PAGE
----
A New HRI/AMA Study Provides a Look into the Future of Leadership
Apr 10, 2019
In July 2005, American Management Association (AMA) and the Human Resource Institute (HRI) teamed up to conduct a global leadership development survey entitled “Leading into the Future.” The study, which included responses from 1,573 managers and HR experts from around the world, addressed three key questions:
- What are the drivers of change that have an impact on leadership challenges?
- What elements of organizational culture and processes are necessary for effective leadership development?
- What leadership competencies are most important today and will be most important in 10 years?
Following is a partial summary of findings from “Leading into the Future:”
Top 10 “Drivers of Change” That Will Have an Impact on Leadership Challenges
1. Increased global competition
2. Focus on the customer
3. Operating efficiency
4. Accelerating pace of change
5. Need for innovation
6. Increased government regulations
7. Talent retention
8. Product/service quality
10. Information technology
Top 5 “Leadership Characteristics” That Make Execution of Strategy Likely
1. Openness to change
2. Interpersonal communications
3. Support for innovation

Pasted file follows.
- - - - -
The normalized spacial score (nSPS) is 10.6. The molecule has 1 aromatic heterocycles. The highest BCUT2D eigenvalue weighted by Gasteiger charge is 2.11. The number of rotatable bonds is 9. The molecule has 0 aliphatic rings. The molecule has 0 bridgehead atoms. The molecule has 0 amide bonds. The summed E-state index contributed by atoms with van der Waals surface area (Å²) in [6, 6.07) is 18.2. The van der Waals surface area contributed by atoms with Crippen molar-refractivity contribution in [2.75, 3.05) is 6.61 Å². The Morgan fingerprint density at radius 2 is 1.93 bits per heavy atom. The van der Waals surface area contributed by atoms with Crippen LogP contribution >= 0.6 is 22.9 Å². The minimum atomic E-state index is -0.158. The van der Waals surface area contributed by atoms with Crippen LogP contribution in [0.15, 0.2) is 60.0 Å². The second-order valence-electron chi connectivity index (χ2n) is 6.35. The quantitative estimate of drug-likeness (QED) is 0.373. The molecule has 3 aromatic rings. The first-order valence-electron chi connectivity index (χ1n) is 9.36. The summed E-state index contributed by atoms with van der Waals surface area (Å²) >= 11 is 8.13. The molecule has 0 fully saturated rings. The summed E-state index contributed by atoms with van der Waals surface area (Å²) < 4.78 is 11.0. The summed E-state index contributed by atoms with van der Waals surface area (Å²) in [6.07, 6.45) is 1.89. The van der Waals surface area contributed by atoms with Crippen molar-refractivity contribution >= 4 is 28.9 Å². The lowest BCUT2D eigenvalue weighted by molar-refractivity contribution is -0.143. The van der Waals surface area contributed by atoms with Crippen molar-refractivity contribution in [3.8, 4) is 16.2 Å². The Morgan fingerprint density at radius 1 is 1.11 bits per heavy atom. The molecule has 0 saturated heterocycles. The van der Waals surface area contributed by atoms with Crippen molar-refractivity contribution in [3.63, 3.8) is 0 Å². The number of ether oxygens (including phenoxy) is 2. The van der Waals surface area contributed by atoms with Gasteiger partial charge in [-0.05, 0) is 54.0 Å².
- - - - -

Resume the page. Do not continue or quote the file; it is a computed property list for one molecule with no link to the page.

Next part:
5. Group communications
Top 12 “Leadership Competencies”
1. Strategy development
2. Communication skills
3. Developing leaders
4. Hiring talent
5. Fostering creativity and innovation
6. Driving for results
7. Know the business
8. Role model for values
9. Business ethics
10. Know the industry
11. Building relations in organization
12. Aligning organization with the market
The HRI/AMA study identified four broad assumptions about the future—factors that are likely to change the environment in which business leaders operate. These assumptions (Technology, Global Trends, Organizational Structures and Worldwide Talent Pool, as described below) can be used as underpinnings when considering how leadership development might evolve over the next decade or more.
Technological advancement will continue to have a huge impact on societies, businesses and governments over the next ten years. Among the most influential technologies will be artificial intelligence, radio frequency identification inventory control, internet telephony, voice recognition, robotics, biotechnology and materials sciences. In many areas, wireless technologies will allow developing nations to leapfrog over developed nations in terms of communication abilities and infrastructures. In business, technology will continue to be used to cut costs, enable outsourcing and offshoring, manage information and communication, operate on a 24/7 basis, manage and recruit personnel and push transactions closer to the customer. Despite the perception of technology as an impersonal force, data mining will enable companies to customize their products and services as never before, and consumers and investors will gain greater access to business information. It’s even possible that technologies such as 3-D printing will allow companies to push the manufacturing process closer to customers.